A Rosie the Riveter original, still on the job at 93


By Mike Taibbi, Correspondent, NBC News

LONG BEACH, Calif. -- Remember that cliche 'Age is just a number?' Meet Elinor Otto, 93, who gets up at 4 a.m. each morning and drives to the Boeing plant in Long Beach, Calif., where she inserts rivets into the wing sections of C-17 cargo planes. It's a job she's been doing at various aircraft assembly plants since 1942.

That's right -- Otto was one of the original "Rosie the Riveter" girls, celebrated in the popular song of the same name, who supported the war effort by filling tens of thousands of jobs because able-bodied men had joined the fighting overseas.

"We were part of this big thing," Otto said. "We hoped we'd win the war. We worked hard as women, and were proud to have that job."

Money was part of it, of course; jobs were hard to find in wartime. But it wasn't much money -- Otto's first job paid 65 cents an hour, about $38 less than she makes now, and she had to pay $20 a month for her young son’s childcare. But she earned enough to pay the bills, and soon discovered that she enjoyed the work-- the routine, the camaraderie, the chance to go to a dance hall at week's end and kick back with her pals from the plant. 

She was a great beauty then, the photos she shows are of a stunning brunette on the dance floor. 

"It was ballroom dancing," she remembered, her blue eyes flashing at the memory. "I liked that."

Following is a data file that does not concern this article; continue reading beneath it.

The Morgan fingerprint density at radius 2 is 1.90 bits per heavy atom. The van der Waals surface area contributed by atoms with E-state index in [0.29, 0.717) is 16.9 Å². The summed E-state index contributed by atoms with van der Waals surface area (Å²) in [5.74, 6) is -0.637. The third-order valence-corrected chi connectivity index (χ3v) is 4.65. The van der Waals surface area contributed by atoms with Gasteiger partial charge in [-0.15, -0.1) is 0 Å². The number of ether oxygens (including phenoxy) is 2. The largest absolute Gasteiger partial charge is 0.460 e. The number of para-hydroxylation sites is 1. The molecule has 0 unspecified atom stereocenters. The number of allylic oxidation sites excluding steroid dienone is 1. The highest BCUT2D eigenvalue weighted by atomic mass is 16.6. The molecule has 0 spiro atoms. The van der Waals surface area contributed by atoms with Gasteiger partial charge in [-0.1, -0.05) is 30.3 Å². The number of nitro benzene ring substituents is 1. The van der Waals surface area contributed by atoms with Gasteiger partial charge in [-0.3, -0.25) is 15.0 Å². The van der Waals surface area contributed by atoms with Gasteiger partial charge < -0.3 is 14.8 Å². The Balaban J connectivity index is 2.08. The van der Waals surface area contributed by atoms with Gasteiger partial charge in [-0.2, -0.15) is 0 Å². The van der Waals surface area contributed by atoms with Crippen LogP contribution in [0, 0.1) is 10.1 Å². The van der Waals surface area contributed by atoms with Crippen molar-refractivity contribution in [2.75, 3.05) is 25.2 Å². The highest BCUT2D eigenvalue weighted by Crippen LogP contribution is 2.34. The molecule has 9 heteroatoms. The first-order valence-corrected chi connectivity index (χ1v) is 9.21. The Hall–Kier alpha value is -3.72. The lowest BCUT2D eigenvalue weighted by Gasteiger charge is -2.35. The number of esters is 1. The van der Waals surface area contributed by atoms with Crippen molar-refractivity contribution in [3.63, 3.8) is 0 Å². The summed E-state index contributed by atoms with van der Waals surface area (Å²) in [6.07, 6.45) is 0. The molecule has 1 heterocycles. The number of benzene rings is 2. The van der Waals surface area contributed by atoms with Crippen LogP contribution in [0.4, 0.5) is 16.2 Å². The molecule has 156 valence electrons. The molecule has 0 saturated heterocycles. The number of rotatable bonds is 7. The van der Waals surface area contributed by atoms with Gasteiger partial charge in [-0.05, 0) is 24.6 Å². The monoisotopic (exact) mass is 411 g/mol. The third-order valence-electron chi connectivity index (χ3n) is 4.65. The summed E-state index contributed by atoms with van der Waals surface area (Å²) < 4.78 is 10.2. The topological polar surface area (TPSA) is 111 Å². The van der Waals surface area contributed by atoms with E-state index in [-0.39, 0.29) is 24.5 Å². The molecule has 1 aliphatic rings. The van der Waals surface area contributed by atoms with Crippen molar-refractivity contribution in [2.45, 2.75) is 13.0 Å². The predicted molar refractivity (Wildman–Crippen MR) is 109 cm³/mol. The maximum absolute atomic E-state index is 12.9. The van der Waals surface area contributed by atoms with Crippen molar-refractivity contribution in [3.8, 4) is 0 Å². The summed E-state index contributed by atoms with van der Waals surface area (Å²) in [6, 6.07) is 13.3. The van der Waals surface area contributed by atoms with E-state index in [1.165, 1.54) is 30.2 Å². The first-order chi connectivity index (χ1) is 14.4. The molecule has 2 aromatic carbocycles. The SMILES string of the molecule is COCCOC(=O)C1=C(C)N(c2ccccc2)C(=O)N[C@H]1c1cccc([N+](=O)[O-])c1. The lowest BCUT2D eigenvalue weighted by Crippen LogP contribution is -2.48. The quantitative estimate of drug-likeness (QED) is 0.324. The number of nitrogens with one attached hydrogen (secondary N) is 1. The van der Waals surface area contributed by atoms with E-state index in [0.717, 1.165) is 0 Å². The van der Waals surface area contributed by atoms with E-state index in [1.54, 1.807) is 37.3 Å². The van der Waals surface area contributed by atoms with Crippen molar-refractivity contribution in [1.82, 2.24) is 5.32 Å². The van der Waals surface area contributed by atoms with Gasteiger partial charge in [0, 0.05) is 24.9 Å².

At war's end, the "Rosies" disappeared.

"Within days we were gone," she said.

And with bills still to pay, Otto tried other lines of work. But office jobs didn't appeal to her, and a short stretch as a carhop fell by the wayside when they told her she had to do the job on roller-skates. A stroke of luck though: Southern California had come out of the war with a booming aircraft industry and Otto's skill set -- she was an ace with a rivet gun -- brought her back into the game.

She's been there ever since. She went through a couple of marriages, buried her mother, had a son and a grandson, but took her place on the assembly line year after year, decade after decade.

"I'm a working person, I guess. I like to work. I like to be around people that work. I like to get up, get out of the house, get something accomplished during the day," she said.


One of the things she's accomplished is to serve as an inspiration -- to her co-workers, her boss, and to those who honored Otto when they founded the Rosie the Riveter Park in Long Beach this month. It celebrates not only the Rosie the Riveter era, but the later women's empowerment movement propelled by the slogan attached to the iconic Rosie wartime poster, "We Can Do It!"

And Otto is still on the job, says her boss Don Pitcher, because she can still do it.

"When I think to myself, 'Why am I slowing up? Why am I home?' I think that 'Elinor is at work. And Elinor is 93!'"

How long will she work? As long as she can, is her simple answer, but likely only until sometime next year when Boeing finishes off its last contract for those C-17 cargo planes.

"I'll be the one that closes the door," Otto said. "I'll be the last one there."